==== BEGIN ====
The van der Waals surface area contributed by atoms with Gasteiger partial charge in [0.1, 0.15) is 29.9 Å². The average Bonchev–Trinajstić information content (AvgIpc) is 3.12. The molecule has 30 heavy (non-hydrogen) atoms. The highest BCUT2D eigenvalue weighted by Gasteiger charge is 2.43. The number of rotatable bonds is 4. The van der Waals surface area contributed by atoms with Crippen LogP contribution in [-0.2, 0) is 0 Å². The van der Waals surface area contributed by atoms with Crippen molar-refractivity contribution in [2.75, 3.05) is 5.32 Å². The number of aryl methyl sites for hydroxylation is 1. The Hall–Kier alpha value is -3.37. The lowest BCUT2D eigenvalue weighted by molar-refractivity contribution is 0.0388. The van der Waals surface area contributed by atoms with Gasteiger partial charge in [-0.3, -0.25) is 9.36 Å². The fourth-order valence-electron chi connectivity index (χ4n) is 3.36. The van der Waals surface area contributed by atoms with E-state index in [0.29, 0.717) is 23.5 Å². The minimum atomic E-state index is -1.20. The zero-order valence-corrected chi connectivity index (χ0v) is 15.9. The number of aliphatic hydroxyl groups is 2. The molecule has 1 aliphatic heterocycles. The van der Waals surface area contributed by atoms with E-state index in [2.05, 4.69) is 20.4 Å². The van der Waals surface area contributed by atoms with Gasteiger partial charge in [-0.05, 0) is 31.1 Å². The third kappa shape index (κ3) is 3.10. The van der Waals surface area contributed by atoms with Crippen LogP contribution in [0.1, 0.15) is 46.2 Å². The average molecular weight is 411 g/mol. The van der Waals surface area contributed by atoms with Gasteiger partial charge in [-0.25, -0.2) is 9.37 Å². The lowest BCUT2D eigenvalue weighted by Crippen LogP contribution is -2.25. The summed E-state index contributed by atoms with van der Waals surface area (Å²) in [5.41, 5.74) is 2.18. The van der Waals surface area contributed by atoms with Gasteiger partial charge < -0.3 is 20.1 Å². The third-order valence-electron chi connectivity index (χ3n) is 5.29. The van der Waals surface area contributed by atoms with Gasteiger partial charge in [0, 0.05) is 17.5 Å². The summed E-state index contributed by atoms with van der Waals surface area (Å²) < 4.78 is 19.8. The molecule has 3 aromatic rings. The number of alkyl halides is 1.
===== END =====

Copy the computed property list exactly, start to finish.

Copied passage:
The van der Waals surface area contributed by atoms with Gasteiger partial charge in [0.1, 0.15) is 29.9 Å². The average Bonchev–Trinajstić information content (AvgIpc) is 3.12. The molecule has 30 heavy (non-hydrogen) atoms. The highest BCUT2D eigenvalue weighted by Gasteiger charge is 2.43. The number of rotatable bonds is 4. The van der Waals surface area contributed by atoms with Crippen LogP contribution in [-0.2, 0) is 0 Å². The van der Waals surface area contributed by atoms with Crippen molar-refractivity contribution in [2.75, 3.05) is 5.32 Å². The number of aryl methyl sites for hydroxylation is 1. The Hall–Kier alpha value is -3.37. The lowest BCUT2D eigenvalue weighted by molar-refractivity contribution is 0.0388. The van der Waals surface area contributed by atoms with Gasteiger partial charge in [-0.3, -0.25) is 9.36 Å². The fourth-order valence-electron chi connectivity index (χ4n) is 3.36. The van der Waals surface area contributed by atoms with E-state index in [0.29, 0.717) is 23.5 Å². The minimum atomic E-state index is -1.20. The zero-order valence-corrected chi connectivity index (χ0v) is 15.9. The number of aliphatic hydroxyl groups is 2. The molecule has 1 aliphatic heterocycles. The van der Waals surface area contributed by atoms with E-state index in [2.05, 4.69) is 20.4 Å². The van der Waals surface area contributed by atoms with Gasteiger partial charge in [-0.05, 0) is 31.1 Å². The third kappa shape index (κ3) is 3.10. The van der Waals surface area contributed by atoms with Crippen LogP contribution in [0.1, 0.15) is 46.2 Å². The average molecular weight is 411 g/mol. The van der Waals surface area contributed by atoms with Gasteiger partial charge in [-0.25, -0.2) is 9.37 Å². The lowest BCUT2D eigenvalue weighted by Crippen LogP contribution is -2.25. The summed E-state index contributed by atoms with van der Waals surface area (Å²) in [5.41, 5.74) is 2.18. The van der Waals surface area contributed by atoms with Gasteiger partial charge < -0.3 is 20.1 Å². The third-order valence-electron chi connectivity index (χ3n) is 5.29. The van der Waals surface area contributed by atoms with Gasteiger partial charge in [0, 0.05) is 17.5 Å². The summed E-state index contributed by atoms with van der Waals surface area (Å²) < 4.78 is 19.8. The molecule has 3 aromatic rings. The number of alkyl halides is 1.